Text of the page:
Councillors vote to fire Richmond CAO

Kent MacIntyre

ARICHAT: Councillors voted 3-2 to terminate the contract of Richmond County Chief Administrative Officer (CAO) Kent MacIntyre.

During a special meeting of Richmond Municipal Council tonight in Arichat, District 4 councillor Gilbert Boucher introduced a motion to immediately remove MacIntyre from his position, following a two-hour in-camera session to discuss a personnel matter.

His motion was second by District 2 councillor Alvin Martell, and supported by Deputy Warden Brian Marchand. Warden Jason MacLean and District 1 councillor James Goyetche voted against the motion.

“Is this an April fool’s joke?” MacLean asked when Boucher made the motion.

The warden expressed shock at the motion, noting that the CAO planned to turn-over all financial details during a meeting of the municipal audit committee Wednesday night.

“This is going to prove to be a very costly motion to the taxpayers of Richmond County,” MacLean told council. “I’m floored by this. I have no idea where it’s coming from. You have asked for answers, those questions were to be answered on Wednesday night. This is a premature action to which we have questions and concerns. Those questions and concerns should have been dealt with and this is not a proper way to deal with that.”

Goyetche said he was “very disappointed” by the motion made after, he said, a consensus was reached during the closed council session.

“We just went through an in-camera session where we agreed as a council to work with the CAO and staff for the betterment of the taxpayers of Richmond County,” Goyetche told council. “All of a sudden, without notice… a motion to terminate. I’m very disappointed and I will be voting against that motion.”

Marchand then asked that MacIntyre turn-over any municipal items (like keys), or equipment (including phones and laptops) before he left the municipal building at the conclusion of the meeting.

“This needs to get done,” Marchand told council.

Boucher then introduced another motion, seconded by Marchand, and supported by Martell, which was also approved.

“I move that the CAO be escorted to his office to pick up his personal items and if he has anything else in there, to make an appointment in the next day or two,” Boucher told council.

After the vote, MacLean agreed to a suggestion from Goyetche to verify with the Department of Municipal Affairs whether council needs a simple majority, or a two-thirds majority, to fire the CAO.

Before the votes were held Monday night, council reviewed information on the 2018-2019 sundry budget account.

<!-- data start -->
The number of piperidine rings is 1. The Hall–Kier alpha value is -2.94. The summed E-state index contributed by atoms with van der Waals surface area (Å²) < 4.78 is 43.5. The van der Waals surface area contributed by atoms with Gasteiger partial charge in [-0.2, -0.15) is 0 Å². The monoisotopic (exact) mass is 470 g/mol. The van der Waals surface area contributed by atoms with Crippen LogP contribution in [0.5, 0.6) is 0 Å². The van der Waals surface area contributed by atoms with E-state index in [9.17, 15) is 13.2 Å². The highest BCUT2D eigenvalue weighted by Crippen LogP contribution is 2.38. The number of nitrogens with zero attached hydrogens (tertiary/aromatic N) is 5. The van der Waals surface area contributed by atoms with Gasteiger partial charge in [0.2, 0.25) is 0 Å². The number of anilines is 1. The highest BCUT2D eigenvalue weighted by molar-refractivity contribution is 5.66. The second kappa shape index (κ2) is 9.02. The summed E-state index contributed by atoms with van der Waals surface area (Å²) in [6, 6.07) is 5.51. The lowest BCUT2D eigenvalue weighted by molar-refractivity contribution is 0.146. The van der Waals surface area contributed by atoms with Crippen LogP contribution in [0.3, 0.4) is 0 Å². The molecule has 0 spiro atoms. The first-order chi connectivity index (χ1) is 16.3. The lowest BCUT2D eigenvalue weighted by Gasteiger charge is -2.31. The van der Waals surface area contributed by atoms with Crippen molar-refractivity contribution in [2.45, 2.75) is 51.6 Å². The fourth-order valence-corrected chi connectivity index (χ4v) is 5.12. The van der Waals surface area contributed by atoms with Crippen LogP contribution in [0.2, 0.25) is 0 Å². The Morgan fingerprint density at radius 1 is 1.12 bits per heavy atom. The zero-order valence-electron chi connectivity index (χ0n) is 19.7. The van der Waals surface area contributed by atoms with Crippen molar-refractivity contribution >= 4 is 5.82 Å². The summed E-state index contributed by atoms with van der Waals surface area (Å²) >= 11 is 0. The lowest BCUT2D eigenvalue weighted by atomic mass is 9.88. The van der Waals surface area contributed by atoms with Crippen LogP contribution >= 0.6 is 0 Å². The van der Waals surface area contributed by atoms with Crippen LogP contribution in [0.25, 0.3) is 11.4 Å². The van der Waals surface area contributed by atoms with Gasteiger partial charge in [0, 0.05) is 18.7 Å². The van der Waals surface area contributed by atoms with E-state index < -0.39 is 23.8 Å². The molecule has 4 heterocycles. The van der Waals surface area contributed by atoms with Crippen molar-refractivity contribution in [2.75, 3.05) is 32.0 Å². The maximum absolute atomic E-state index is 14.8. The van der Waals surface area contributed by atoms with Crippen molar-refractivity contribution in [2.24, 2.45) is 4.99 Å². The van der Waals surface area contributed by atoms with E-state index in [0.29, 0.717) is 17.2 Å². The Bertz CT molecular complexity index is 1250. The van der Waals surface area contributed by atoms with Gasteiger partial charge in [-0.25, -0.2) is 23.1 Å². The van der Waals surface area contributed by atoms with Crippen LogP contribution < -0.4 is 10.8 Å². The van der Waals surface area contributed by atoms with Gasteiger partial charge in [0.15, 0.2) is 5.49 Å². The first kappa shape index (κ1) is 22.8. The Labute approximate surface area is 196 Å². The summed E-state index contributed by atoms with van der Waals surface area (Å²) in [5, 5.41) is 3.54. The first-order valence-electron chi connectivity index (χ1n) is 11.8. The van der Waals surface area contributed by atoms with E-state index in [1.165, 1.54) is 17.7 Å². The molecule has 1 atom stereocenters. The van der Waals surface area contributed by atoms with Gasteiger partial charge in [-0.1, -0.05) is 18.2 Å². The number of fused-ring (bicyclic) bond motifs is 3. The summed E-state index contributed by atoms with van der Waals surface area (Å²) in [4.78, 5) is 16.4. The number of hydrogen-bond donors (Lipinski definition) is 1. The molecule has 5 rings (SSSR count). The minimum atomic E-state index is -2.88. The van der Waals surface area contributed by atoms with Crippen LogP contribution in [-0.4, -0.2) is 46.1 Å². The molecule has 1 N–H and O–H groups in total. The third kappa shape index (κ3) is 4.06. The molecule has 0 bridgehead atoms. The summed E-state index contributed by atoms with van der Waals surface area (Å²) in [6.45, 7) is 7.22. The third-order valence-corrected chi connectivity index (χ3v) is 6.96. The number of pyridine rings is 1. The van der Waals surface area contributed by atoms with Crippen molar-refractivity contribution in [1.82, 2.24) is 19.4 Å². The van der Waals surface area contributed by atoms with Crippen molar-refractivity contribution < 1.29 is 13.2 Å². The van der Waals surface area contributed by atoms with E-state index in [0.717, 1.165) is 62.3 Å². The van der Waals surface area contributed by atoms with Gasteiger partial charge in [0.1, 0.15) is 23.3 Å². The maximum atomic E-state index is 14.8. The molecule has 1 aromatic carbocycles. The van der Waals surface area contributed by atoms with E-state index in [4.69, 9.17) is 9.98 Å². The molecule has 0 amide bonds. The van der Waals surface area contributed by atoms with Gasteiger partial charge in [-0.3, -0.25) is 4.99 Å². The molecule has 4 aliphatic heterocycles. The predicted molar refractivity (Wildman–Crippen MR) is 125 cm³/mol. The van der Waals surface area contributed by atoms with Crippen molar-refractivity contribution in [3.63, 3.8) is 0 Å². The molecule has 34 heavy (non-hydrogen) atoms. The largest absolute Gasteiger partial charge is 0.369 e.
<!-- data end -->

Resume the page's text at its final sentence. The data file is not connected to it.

Marchand told council that “more discussion” was needed since the sundry account was supposed to be $27,000 but is now over-budget and has since increased to $69,850.

The issue arose after the committee-of-the-whole meeting on March 11 when Marchand’s request for information on the sundry account remained unanswered. Then during the regular monthly meeting of council, Martell again requested the information.

“So apparently, the CAO is not responding to one councillor’s request for this information,” Martell told council on March 25. “Therefore, I took it upon myself to bring it to council, for a vote of council. If the motion is accepted, hopefully the CAO can feel comfortable releasing that information.”

Martell then moved that council direct the CAO to instruct the Chief Financial Officer (CFO) to print and distribute computer-generated copies of the sundry budget account to all councillors immediately after last week’s meeting.

Marchand then went a step further, requesting an amendment to the motion so that copies of the sundry account would have been distributed during the meeting.

The deputy warden said he was tired of not receiving responses to his repeated queries, and after eight months of having requests for other invoices ignored by the CAO, he was not willing to wait any longer.

CAO Kent MacIntyre explained that he received an e-mail after the March 11 meeting and responded at the time that the sundry account information would be provided during discussions of the administrative budget.

“Our last budget meeting, I did ask councillors to have some patience, as we are really digging in on our current budget,” MacIntyre told council on March 25. “This sundry account does not impact any part of this current budget. This is just an account detail and it is a sundry account, which essentially is a miscellaneous account. It doesn’t impact current budget deliberations. It doesn’t impact the current budget. It is for the current budget year.”